Imran Qureshi was trained as a painter specifically in the styles and techniques of the traditional figurative miniature painting of the Indian Subcontinent, which remains the dominant tendency for contemporary artists in Lahore, where Qureshi teaches miniature painting at the National College of Arts. In recent years, his practice, which contains a distinct socio-political charge, has focused on the formal expansion of this strict and rigorous style of painting towards abstraction, conceptualism and site-specificity. Recent installations have been made in-situ, being worked directly on to the specific architecture of a place, often in the public realm. These installations possess a certain perceptual threshold – close up, they have the ‘look’ and beauty of the traditional miniature, whereas from a distance they can resemble the aftermath of a bloodbath. Though these works are no longer strictly speaking figurative, in many of them the human body is implicated in a different way through symbolic use of the colour red.
I WANT YOU TO STAY WITH ME
The exhibition at M HKA includes two installations by Qureshi based on his recent technique of expanding the miniature aesthetic into a spatial practice. I Want You To Stay With Me is a painting installation produced in-situ. Qureshi produced these sets of paintings on the floor, splashing red paint, and then working more intricate details into the image. The paintings are then positioned on the wall, with the trace of his painting remaining on the ground beneath. Combining chance with control, the work is simultaneously representational and non-representational, balancing beauty and repulsion, wishing metaphorically to find optimism out of the effects of catastrophe.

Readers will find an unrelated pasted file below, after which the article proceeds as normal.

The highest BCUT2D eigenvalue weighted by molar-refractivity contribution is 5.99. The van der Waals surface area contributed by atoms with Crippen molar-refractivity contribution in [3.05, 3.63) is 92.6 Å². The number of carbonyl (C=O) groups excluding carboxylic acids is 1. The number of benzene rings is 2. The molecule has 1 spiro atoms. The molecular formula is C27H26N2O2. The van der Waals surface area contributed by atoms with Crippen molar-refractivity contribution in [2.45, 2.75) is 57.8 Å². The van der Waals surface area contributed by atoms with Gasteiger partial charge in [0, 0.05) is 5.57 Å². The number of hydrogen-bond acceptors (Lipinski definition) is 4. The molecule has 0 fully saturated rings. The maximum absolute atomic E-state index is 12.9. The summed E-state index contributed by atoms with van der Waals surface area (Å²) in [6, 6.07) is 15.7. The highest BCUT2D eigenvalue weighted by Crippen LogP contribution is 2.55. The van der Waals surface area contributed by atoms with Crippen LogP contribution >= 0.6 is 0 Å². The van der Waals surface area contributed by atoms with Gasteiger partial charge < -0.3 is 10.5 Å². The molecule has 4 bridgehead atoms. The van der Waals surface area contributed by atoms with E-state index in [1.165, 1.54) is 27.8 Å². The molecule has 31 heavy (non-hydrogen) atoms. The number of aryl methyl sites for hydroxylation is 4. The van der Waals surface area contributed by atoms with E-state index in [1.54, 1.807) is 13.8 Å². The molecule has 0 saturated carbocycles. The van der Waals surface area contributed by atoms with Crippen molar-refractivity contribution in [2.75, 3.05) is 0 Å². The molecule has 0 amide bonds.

AND THEY STILL SEEK THE TRACES OF BLOOD…
And They Still Seek the Traces of Blood… is an environment filled with 24,000 large sheets of paper. Each has images of Qureshi’s previous floor paintings printed on both sides, crumpled, and together used to fill a space that people can enter. Civilisation and its capacity for destruction and oppression based on perceived differences between human subjects is a central theme in Qureshi’s work. Together the sheets might be seen to represent the numerous incidents of conflict and violence taking place at any one time, and the act of crumpling suggesting ignorance of such events. (NH)